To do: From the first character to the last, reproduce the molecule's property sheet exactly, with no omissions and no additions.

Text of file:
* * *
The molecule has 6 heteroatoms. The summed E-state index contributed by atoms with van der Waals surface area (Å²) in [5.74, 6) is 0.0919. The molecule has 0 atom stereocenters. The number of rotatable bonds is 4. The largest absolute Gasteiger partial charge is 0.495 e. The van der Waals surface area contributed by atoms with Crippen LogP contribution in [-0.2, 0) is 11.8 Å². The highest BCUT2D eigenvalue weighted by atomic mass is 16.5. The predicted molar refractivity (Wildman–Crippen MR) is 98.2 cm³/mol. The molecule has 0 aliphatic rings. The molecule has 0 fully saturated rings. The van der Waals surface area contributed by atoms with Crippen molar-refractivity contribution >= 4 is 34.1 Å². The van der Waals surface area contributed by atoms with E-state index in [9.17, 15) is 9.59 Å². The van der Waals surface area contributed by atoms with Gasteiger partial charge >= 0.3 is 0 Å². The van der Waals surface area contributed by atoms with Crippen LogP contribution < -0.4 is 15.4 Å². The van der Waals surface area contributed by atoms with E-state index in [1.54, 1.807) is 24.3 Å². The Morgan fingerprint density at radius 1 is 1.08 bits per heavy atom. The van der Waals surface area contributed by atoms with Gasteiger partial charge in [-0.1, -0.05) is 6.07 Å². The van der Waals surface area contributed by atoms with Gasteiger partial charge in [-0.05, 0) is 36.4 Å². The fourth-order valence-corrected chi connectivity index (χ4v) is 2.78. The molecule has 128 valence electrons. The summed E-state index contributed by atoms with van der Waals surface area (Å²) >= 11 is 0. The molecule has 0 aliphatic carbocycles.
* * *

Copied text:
The molecule has 6 heteroatoms. The summed E-state index contributed by atoms with van der Waals surface area (Å²) in [5.74, 6) is 0.0919. The molecule has 0 atom stereocenters. The number of rotatable bonds is 4. The largest absolute Gasteiger partial charge is 0.495 e. The van der Waals surface area contributed by atoms with Crippen LogP contribution in [-0.2, 0) is 11.8 Å². The highest BCUT2D eigenvalue weighted by atomic mass is 16.5. The predicted molar refractivity (Wildman–Crippen MR) is 98.2 cm³/mol. The molecule has 0 aliphatic rings. The molecule has 0 fully saturated rings. The van der Waals surface area contributed by atoms with Crippen molar-refractivity contribution >= 4 is 34.1 Å². The van der Waals surface area contributed by atoms with E-state index in [9.17, 15) is 9.59 Å². The van der Waals surface area contributed by atoms with Gasteiger partial charge >= 0.3 is 0 Å². The van der Waals surface area contributed by atoms with Crippen LogP contribution < -0.4 is 15.4 Å². The van der Waals surface area contributed by atoms with E-state index in [1.54, 1.807) is 24.3 Å². The Morgan fingerprint density at radius 1 is 1.08 bits per heavy atom. The van der Waals surface area contributed by atoms with Gasteiger partial charge in [-0.1, -0.05) is 6.07 Å². The van der Waals surface area contributed by atoms with Gasteiger partial charge in [-0.05, 0) is 36.4 Å². The fourth-order valence-corrected chi connectivity index (χ4v) is 2.78. The molecule has 128 valence electrons. The summed E-state index contributed by atoms with van der Waals surface area (Å²) >= 11 is 0. The molecule has 0 aliphatic carbocycles.